By being exposed to water, we are witnessing the movement and flow of life. It takes away our delusions of control. For people who see things black and white, water can be confronting. They may prefer to admire it from a distance rather than get close. Water reminds us that we don’t need to label ourselves.  We are capable of adjusting to the opposite forces of nature. Fighting the current can sink you, floating can save your life.

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Ask Dr. Annie K.

A new feature on Love+Medicine!

Here is where I take questions from you, my wonderful readers.
Any subject is fair game. Questions may be sent anonymously.

Ask A Question


 

Today I was asked an interesting question I’d like to share.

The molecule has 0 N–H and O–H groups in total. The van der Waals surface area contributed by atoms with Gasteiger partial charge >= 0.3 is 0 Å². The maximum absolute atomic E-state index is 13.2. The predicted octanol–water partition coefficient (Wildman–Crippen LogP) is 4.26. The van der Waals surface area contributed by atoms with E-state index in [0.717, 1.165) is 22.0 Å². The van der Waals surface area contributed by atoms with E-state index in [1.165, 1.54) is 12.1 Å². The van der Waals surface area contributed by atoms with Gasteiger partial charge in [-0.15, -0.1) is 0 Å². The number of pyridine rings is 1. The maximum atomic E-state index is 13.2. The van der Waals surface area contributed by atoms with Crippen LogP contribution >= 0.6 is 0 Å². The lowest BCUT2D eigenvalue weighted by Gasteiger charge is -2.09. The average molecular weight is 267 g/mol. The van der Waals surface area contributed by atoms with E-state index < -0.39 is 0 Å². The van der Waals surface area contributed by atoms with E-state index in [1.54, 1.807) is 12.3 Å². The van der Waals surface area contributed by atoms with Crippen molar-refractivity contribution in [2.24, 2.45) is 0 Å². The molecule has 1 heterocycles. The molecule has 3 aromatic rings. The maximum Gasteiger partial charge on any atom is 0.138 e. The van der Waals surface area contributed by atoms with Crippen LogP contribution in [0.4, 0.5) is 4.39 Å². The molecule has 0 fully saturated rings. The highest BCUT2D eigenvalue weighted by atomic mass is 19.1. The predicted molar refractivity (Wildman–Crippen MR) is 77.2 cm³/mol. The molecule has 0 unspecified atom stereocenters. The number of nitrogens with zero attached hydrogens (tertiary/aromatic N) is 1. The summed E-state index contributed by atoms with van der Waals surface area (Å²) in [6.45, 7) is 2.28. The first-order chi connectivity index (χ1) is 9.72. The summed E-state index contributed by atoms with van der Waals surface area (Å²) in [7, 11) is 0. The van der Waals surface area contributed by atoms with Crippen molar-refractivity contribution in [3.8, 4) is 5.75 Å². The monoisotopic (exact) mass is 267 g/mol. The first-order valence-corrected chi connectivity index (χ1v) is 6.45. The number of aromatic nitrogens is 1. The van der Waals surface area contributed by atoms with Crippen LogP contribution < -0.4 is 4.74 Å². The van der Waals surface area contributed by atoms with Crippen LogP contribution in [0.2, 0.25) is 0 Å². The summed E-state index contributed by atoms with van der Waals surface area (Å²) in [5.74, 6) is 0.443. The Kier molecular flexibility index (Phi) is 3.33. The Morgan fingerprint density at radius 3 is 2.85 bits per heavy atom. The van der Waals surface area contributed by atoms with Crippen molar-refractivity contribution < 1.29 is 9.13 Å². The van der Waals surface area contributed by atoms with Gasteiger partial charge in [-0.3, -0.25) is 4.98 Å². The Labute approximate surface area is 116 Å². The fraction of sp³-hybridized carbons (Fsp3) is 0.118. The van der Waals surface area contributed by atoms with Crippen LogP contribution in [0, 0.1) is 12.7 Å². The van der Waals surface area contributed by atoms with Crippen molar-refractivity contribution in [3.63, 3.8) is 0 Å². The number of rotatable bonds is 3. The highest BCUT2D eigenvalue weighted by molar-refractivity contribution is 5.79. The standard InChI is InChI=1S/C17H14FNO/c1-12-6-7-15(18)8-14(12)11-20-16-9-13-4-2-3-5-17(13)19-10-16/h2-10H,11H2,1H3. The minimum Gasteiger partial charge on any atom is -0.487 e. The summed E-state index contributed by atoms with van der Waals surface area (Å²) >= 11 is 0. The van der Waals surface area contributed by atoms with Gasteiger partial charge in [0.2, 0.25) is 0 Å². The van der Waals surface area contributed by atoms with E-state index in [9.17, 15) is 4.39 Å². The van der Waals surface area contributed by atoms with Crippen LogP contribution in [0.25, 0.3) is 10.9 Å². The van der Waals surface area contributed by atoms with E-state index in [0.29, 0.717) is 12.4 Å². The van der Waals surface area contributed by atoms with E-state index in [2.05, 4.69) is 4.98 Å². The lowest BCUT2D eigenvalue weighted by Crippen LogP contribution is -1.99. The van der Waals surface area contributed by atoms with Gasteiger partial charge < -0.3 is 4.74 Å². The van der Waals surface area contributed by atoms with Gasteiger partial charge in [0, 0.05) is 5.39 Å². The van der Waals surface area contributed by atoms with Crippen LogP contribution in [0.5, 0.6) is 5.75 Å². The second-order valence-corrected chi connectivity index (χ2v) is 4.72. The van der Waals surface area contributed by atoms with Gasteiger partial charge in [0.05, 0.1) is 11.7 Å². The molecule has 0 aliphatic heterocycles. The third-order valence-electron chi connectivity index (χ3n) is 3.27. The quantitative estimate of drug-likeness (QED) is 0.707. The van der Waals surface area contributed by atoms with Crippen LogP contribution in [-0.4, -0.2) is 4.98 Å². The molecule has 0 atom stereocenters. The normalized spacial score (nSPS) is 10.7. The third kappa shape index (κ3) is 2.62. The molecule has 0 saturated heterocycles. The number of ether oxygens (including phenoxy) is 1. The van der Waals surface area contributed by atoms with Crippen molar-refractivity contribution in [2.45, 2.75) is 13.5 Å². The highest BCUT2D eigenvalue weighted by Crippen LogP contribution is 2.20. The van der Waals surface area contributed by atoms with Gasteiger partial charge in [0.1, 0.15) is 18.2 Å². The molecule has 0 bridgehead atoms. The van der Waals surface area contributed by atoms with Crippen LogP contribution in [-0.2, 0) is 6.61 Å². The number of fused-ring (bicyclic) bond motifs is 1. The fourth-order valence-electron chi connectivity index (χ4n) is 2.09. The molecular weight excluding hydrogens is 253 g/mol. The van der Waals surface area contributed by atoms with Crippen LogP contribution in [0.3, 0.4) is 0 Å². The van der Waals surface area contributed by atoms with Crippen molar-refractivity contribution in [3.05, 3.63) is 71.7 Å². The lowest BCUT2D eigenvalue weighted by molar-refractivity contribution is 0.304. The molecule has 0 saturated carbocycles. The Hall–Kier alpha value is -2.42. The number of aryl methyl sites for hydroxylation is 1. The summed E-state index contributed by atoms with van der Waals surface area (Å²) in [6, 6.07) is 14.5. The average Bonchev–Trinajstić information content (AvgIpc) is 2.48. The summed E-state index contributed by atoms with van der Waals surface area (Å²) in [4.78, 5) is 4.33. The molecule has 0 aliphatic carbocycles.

A patient asked me:

“Is there a such thing as broken heart syndrome?”

 

LoveAndMedicine_BrokenHeart

Broken heart syndrome is, sadly, a real malady. It is also known as Takotsubo cardiomyopathy.  Takotsubo, a type of octopus trap (!), was first described in Japan in 1990.  When someone suffers from an event that causes stress, it can take a toll on the heart. The stressor can be from any type of sudden news or confronting situation such as

  • loss or illness of someone close – a relative, friend, pet
  • intense fear – public speaking, while engaging in high risk sports
  • severe pain
  • rejection
  • domestic violence
  • receiving bad news – such as a cancer diagnosis
  • witnessing an accident
  • sudden financial loss
  • a surprise